View of the pool or stream used for sheep washing



View from SS Mary and John Church tower looking toward the city






Progress on the polytunnel 18th November 2019

Many thanks to a band of helpers who were able to line the sides of the polytunnel with wood chippings. The group included Liz, Pam, Stephen, Dave, Rebecca, Christine and James. 

We have another much larger pile of wood chippings; these are going to cover the picnic area at the top of the hill.


Wood chippings now surround the polytunnel


A group of wise heads considering the next steps with the polytunnel



A Growing Concern

As part of their 100th anniversary celebrations The Oxford and District Federation of Allotment Associations have published a book entitled “A Growing Concern. It is available from the Museum shop in the Town Hall, priced £6.00


Its authors Phil Baker and Wendy Skinner Smith draw on contributions from the constituent associations; our own Stephen Pegg wrote in the book this piece about Barracks Lane.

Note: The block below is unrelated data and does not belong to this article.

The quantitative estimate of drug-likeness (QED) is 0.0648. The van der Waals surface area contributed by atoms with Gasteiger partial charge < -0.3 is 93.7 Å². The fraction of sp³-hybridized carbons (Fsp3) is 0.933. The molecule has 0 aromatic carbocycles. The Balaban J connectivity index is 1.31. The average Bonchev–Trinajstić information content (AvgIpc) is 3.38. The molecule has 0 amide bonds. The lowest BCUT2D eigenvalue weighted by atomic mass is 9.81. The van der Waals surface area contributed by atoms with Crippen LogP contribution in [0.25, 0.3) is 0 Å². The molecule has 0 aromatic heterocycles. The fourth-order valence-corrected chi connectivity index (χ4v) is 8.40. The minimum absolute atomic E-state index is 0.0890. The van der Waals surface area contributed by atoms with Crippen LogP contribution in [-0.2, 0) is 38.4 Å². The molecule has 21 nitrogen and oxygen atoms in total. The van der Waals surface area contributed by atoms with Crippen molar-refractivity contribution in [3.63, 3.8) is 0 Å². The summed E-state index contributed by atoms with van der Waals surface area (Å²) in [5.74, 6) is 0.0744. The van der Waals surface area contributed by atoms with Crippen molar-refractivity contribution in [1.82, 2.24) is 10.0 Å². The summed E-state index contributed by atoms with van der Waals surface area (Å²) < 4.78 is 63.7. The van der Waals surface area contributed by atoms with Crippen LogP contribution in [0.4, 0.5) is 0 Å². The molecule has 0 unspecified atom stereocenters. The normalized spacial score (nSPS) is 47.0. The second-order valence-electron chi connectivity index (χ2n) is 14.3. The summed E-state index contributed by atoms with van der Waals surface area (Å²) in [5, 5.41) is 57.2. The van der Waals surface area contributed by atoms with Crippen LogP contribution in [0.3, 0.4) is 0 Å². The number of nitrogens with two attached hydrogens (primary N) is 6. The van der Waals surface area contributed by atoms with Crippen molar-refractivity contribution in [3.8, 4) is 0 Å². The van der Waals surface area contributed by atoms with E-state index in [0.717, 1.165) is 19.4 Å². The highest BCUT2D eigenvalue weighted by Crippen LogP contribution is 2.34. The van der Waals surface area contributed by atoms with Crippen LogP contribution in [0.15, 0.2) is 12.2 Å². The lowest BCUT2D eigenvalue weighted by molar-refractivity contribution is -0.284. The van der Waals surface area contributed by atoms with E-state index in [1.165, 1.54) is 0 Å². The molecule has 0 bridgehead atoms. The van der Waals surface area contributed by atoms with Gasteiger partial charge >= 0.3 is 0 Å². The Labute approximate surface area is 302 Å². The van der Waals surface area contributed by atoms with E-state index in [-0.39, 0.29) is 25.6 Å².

Both fields of BLA have been sites of activity since ancient times, with a Roman pottery kiln on the boundary to the east and a late medieval quarry a stone’s throw to the south. The heavy clay, sandier in some areas, has been cultivated or used as a hayfield for centuries; two undated aerial photos show allotment plots extending north up on to what is now the Golf Club and south on to The Spires playing fields, probably because of wartime requirements. Links Allotments (as we were originally called) came into being during World War II then split from Bartlemas Close in 2012, later to create its own constitution and new name.

It is a pleasant very open site of about 4.5 acres and, with college woods, school playing fields and a golf course on three sides, has a rural feel, especially with regard to voracious muntjac, vandalous badgers and the strange scream of vixens late dusk. From a perusal of the records, it is clear that demographics have changed greatly : we now have more single persons, women, young married couples and plots shared by Associate Members. Some changes reflect a general reorientation of allotments to their community – we regularly welcome young children from a local school into a thinly–wooded area set aside for them. Cultivation techniques range from fluttering miles of Mypex to altitudinous raised beds (a 1:15 slope means bottom plots can get very wet after storms).